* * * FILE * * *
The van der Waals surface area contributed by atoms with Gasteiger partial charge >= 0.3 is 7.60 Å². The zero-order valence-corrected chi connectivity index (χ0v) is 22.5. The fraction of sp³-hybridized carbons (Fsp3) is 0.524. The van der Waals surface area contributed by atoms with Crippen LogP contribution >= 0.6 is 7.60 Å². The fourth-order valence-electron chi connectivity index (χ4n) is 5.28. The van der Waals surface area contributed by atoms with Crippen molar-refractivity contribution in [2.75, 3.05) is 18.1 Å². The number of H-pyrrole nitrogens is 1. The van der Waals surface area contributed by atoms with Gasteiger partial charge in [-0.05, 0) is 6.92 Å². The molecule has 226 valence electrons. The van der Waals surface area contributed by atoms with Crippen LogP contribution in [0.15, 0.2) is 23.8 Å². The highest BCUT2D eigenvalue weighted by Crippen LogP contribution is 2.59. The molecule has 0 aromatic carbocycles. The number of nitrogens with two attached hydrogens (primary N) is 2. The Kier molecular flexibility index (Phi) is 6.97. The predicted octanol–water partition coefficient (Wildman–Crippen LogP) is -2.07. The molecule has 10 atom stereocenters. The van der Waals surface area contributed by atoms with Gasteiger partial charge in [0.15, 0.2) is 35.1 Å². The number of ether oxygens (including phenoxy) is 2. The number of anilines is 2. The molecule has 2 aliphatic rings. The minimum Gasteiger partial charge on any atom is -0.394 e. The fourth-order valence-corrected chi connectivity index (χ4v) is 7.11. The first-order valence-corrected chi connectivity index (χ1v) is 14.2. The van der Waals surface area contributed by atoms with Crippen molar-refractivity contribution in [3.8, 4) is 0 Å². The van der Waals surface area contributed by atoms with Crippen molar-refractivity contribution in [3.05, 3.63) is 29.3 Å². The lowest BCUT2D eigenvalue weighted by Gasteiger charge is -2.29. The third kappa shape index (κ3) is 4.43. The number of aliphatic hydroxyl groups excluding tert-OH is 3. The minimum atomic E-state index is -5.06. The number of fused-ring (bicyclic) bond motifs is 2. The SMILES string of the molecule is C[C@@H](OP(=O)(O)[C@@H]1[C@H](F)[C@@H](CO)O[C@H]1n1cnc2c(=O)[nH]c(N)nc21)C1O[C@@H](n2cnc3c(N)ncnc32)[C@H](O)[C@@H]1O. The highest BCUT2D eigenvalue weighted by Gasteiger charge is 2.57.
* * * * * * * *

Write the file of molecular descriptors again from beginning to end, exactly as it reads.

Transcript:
The van der Waals surface area contributed by atoms with Gasteiger partial charge >= 0.3 is 7.60 Å². The zero-order valence-corrected chi connectivity index (χ0v) is 22.5. The fraction of sp³-hybridized carbons (Fsp3) is 0.524. The van der Waals surface area contributed by atoms with Crippen LogP contribution >= 0.6 is 7.60 Å². The fourth-order valence-electron chi connectivity index (χ4n) is 5.28. The van der Waals surface area contributed by atoms with Crippen molar-refractivity contribution in [2.75, 3.05) is 18.1 Å². The number of H-pyrrole nitrogens is 1. The van der Waals surface area contributed by atoms with Gasteiger partial charge in [-0.05, 0) is 6.92 Å². The molecule has 226 valence electrons. The van der Waals surface area contributed by atoms with Crippen LogP contribution in [0.15, 0.2) is 23.8 Å². The highest BCUT2D eigenvalue weighted by Crippen LogP contribution is 2.59. The molecule has 0 aromatic carbocycles. The number of nitrogens with two attached hydrogens (primary N) is 2. The Kier molecular flexibility index (Phi) is 6.97. The predicted octanol–water partition coefficient (Wildman–Crippen LogP) is -2.07. The molecule has 10 atom stereocenters. The van der Waals surface area contributed by atoms with Gasteiger partial charge in [0.15, 0.2) is 35.1 Å². The number of ether oxygens (including phenoxy) is 2. The number of anilines is 2. The molecule has 2 aliphatic rings. The minimum Gasteiger partial charge on any atom is -0.394 e. The fourth-order valence-corrected chi connectivity index (χ4v) is 7.11. The first-order valence-corrected chi connectivity index (χ1v) is 14.2. The van der Waals surface area contributed by atoms with Crippen molar-refractivity contribution in [3.8, 4) is 0 Å². The van der Waals surface area contributed by atoms with Crippen molar-refractivity contribution in [3.05, 3.63) is 29.3 Å². The lowest BCUT2D eigenvalue weighted by Gasteiger charge is -2.29. The third kappa shape index (κ3) is 4.43. The number of aliphatic hydroxyl groups excluding tert-OH is 3. The minimum atomic E-state index is -5.06. The number of fused-ring (bicyclic) bond motifs is 2. The SMILES string of the molecule is C[C@@H](OP(=O)(O)[C@@H]1[C@H](F)[C@@H](CO)O[C@H]1n1cnc2c(=O)[nH]c(N)nc21)C1O[C@@H](n2cnc3c(N)ncnc32)[C@H](O)[C@@H]1O. The highest BCUT2D eigenvalue weighted by Gasteiger charge is 2.57.